beyond) large enough to require the use of both hands. Usually measuring between 52" and
58" in length. While not yet
the gigantic two-handed swords of the Renaissance,
Greatswords were a separate class from the
lighter, smaller longswords and bastard
Guisarm - a staff weapon popular from the 11th to the 15th
centuries under a variety of names.
It was probably a weapon with a forked head, in which one
"fork" was made of a curved, sharpened blade and the other "fork" was
a long spike. This is probably
what 16th century author George Silver calls the "Welsh
Hook" and lauds as "the most perfect weapon." Also see military fork.
Halberd - a long
staff weapon with an axe-head on one side, a spike on the backside,
and a long thrusting spike at its tip between the two. Halberds are most closely related
to the bill, and while used
as early as the 13th century, were carried by officers in
the British army into the 18th century. In Late Medieval halberds, the
shafts below the heads were often reinforced with iron to prevent the
heads from being chopped off.
Halberds saw great use as ceremonial weapons for nobility
during the early Renaissance.
Hammer - any weapon
with a blunt primary head at the end of a shaft. Hammers ranged from one-handed war hammers meant to be used
primarily from horseback to long, two-handed pole hammers very reminiscent of pollaxes. Hammers were crushing weapons meant
to defeat armor, and often featured a spike on the opposite site of
the crushing head. See war hammer and pole hammer.
Hand-and-a-Half Sword - a more modern name for a bastard
sword or long sword.
Holy Water Sprinkler - a
colorful name given to either a spiked flail or a spiked mace.
Hurlbat - a weapon shaped like an axe, but made entirely of metal. Either end of the shaft ends in a spike,
and the opposite side of the axe-head is spiked as well. Hurlbats
were meant to be thrown, in hopes that no matter which part of the hurlbat that hit, it would cause injury.
Javelin - a spear
designed specifically for throwing.
Javelins were generally shorter than spears meant for
foot-combat. See spear.
Lance - a horseman's
spear. Earlier lances were
identical to normal footmen's spears.
However, by the 14th century, lances had developed
a protective concave cone over the lancer's hand and a butt behind
the grip. The word "lance" was
occasionally used to simply mean spear.
Long Axe - made
famous by Viking raiders and almost exclusively identified with
Scandinavian and Saxon footmen, the long axe had a haft of about four
feet with a single-bladed axe head at its end.
Longbow - a "self"
bow made of a single stave of wood, the longbow saw most use in
and England. It was commonly made either of yew,
ash or elm. Longbows stood as
tall as the archer for whom they were made, and were drawn to the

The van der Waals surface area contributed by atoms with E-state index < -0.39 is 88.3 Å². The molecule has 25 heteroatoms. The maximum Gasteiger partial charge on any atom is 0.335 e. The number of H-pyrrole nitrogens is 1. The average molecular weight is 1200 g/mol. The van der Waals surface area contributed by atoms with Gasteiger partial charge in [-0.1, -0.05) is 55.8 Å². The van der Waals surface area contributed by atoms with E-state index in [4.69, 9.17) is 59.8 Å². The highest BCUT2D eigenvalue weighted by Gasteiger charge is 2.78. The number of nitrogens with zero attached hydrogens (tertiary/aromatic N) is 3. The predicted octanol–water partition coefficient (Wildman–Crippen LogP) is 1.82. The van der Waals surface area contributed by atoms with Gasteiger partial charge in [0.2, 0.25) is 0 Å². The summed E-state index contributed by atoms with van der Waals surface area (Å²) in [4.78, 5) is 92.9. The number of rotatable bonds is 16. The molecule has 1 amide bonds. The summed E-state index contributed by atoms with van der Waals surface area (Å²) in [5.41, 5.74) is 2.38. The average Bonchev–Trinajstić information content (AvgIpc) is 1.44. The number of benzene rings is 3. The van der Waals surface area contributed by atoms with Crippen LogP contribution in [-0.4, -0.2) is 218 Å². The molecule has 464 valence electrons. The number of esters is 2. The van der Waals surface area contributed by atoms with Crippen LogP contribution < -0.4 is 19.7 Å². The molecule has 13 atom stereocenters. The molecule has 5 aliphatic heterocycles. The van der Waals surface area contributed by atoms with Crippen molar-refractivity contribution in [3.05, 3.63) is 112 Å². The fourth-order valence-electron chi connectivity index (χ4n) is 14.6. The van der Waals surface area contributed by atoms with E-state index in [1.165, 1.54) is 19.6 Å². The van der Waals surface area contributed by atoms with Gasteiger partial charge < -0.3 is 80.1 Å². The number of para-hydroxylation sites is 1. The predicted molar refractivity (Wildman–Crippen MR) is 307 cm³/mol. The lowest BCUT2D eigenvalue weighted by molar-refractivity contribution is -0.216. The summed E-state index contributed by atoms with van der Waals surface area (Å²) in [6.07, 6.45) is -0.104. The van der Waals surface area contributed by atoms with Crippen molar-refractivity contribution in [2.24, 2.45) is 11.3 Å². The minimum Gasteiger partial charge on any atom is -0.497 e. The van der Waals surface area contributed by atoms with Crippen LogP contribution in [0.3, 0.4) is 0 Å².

ear. Because of the power given by
this draw, longbows proved to be effective armor-piercing
weapons. Though used by the English for centuries, they became more widely-appreciated after the English King Edward I ("Longshanks")
fought against Welsh longbowmen in his
campaign to subjugate Wales. They later played much-celebrated
roles in key battles of the Hundred Years war. The battle cry "Bows and Bills"
refers in part to the longbow. The term longbow first appears at the very end of the Middle Ages and the early Renaissance, to distinguish it from the crossbow, and not, as previously thought, to distinguish it from the mythical short bow. Before that, it was more commonly called a bend bow, a hand bow, the English bow, or the crooked stick.
Longsword - a sword meant for use with either one or two hands. Most extant medieval and
Renaissance fencing treatises deal with the use of the longsword.
The earliest longswords appear
around 1150, and continue to see an increase in use throughout the
Middle Ages. A longsword may have either flat or diamond-cross
section blade geometry. Its
edges are generally parallel, as opposed to the sharply-tapering bastard swords. Sometimes referred to by the more
modern name hand-and-a-half
sword. The term "longsword" is sometimes mistakenly used to refer
to an arming sword as a result
of misuse by some fantasy novels and role-playing games.
Mace - a club-like
weapon either made entirely of metal or with a metal head atop a
wooden shaft. Maces were
favored during the Middle Ages as excellent crushing weapons to be
used against armored opponents.
Maces could either be plain, studded, spiked, or flanged. Besides being highly favored by
knights, maces were also used as symbols of authority, and eventually
evolved into the scepter - one of the key pieces of royal regalia. See club.
"knife." A Germanic